The Next Generation

May 11, 2021
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The next generation Peel Law Firm Millington

Estimated reading time: 2 minutes

I noticed a sign in a gas station indicating that only those “born after this date in the year 2000 can buy alcohol legally.” I think it gave me whiplash.


While I’m capable of doing the math, (and even have a son born in 1999 so I’m aware of his age) there was something about seeing a sign declaring that people born the year of Y2K are considered full adults that got my attention.

If things continue as they are, there are going to be some significant differences in this next generation.

Less outdoor skills

Those raised in the suburbs, as opposed to the edge of the country like me, did not necessarily grow up fishing, shooting, hunting, and just playing with tadpoles in the local creek. In fact, they are far more likely to have played video games inside that entire time. As a result, I am constantly teaching the younger generation to fish, identify snakes, recognize animal tracks and shoot all kinds of guns. 

Less driving skills

Stick shifts only made up 7% percent of U.S. vehicle sales in 2012, but it’s closer to 3% now. Many folks grew up driving tractors at 10 years old and backing boats down ramps at 11. This generation is likely to have never had to shift a gear manually in anything.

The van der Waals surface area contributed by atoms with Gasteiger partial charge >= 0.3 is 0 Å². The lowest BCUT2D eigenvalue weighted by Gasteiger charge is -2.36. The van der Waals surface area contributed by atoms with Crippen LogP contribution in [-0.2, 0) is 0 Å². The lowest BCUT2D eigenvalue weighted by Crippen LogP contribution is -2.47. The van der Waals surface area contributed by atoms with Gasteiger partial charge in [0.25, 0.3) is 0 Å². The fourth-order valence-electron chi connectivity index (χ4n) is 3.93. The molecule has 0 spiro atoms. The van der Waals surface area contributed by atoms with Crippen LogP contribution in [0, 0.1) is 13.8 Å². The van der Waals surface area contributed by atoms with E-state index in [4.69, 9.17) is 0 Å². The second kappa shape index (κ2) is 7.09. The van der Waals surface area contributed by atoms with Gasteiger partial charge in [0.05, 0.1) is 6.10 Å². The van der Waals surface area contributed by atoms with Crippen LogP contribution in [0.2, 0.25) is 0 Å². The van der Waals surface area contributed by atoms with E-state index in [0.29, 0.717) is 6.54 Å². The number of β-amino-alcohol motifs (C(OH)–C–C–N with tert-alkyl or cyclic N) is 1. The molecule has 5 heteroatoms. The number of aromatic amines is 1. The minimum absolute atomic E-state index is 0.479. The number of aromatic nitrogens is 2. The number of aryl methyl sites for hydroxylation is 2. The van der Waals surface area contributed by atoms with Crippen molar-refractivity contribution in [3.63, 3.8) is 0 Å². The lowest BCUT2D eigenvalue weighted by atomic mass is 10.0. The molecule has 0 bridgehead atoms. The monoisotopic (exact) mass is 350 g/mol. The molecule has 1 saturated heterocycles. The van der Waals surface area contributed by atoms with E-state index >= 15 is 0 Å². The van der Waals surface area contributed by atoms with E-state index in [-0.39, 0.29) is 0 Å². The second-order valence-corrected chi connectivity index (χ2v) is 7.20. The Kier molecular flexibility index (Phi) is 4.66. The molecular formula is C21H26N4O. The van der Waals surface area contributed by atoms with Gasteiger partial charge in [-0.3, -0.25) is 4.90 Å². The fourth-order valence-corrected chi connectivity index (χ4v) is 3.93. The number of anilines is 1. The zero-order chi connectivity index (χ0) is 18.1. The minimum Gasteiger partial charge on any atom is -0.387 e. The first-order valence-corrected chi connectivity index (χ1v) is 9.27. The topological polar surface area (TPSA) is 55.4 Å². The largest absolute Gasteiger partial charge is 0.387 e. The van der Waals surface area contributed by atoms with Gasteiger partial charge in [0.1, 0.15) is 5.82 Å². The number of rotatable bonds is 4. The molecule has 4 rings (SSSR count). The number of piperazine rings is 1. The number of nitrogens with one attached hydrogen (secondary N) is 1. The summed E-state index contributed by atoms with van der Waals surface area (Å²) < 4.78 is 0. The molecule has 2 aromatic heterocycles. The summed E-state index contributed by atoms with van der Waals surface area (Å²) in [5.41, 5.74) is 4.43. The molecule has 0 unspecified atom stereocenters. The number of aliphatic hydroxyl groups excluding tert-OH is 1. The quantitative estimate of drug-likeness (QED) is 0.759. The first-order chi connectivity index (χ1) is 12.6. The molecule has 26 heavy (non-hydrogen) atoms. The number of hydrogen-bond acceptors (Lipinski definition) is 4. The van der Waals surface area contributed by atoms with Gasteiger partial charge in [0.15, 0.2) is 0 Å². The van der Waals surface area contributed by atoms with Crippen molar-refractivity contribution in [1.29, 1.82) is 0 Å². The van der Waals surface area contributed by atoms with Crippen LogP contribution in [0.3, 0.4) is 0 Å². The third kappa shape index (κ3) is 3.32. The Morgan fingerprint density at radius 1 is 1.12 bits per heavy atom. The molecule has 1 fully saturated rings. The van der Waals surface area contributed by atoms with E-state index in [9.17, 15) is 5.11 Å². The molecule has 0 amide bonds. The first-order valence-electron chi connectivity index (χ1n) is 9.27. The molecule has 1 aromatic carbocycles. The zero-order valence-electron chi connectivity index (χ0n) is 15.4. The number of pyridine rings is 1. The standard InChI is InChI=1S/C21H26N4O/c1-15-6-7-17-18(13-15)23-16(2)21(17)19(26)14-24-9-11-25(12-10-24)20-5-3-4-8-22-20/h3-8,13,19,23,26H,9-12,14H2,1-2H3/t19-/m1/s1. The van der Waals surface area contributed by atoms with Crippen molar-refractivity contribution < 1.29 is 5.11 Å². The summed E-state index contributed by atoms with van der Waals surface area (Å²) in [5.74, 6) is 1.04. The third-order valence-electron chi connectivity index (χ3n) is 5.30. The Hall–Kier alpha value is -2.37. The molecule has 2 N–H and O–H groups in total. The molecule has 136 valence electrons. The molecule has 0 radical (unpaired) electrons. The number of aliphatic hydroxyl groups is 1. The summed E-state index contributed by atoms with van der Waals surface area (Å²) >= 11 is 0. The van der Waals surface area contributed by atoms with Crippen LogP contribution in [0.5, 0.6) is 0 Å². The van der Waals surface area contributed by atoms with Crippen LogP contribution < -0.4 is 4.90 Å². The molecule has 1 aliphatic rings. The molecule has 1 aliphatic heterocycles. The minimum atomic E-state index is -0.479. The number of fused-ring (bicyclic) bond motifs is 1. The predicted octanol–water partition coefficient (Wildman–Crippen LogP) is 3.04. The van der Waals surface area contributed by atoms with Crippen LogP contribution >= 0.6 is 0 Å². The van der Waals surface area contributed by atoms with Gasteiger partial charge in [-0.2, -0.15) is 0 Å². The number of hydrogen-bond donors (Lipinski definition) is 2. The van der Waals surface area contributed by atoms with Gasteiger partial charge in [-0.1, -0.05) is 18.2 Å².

Cursive 

There’s been much lament and even legislation regarding the loss of the teaching of cursive in our schools. It seems illogical to me that cursive reading is not at least taught, so that children can read the founding documents and a hand written note from their aunt Millie. 


I suppose every generation feels this way at some point. That the generation coming up after them lack the skills that were once considered basic and essential. 

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My dad’s generation sharecropped and chopped cotton and I drive by those fields every day. My Great great-great-grandfather died in Shelby forest in 1859. The way generations lived amir hundred years ago was not far removed from the way they lived three or 400 years ago. We are indeed living through a historical change, whether we realize it or not.


But I’m sure I’m not the only one who wishes this generation retained the ability to change their own tire, jump off of broken-down car, or read the declaration of independence.

Mr. Peel seeks justice for those injured in truck, motorcycle, and car crashes.  He often addresses churches, clubs and group without charge.  Mr. Peel may be reached through PeelLawFirm.com wherein other articles may be accessed. 

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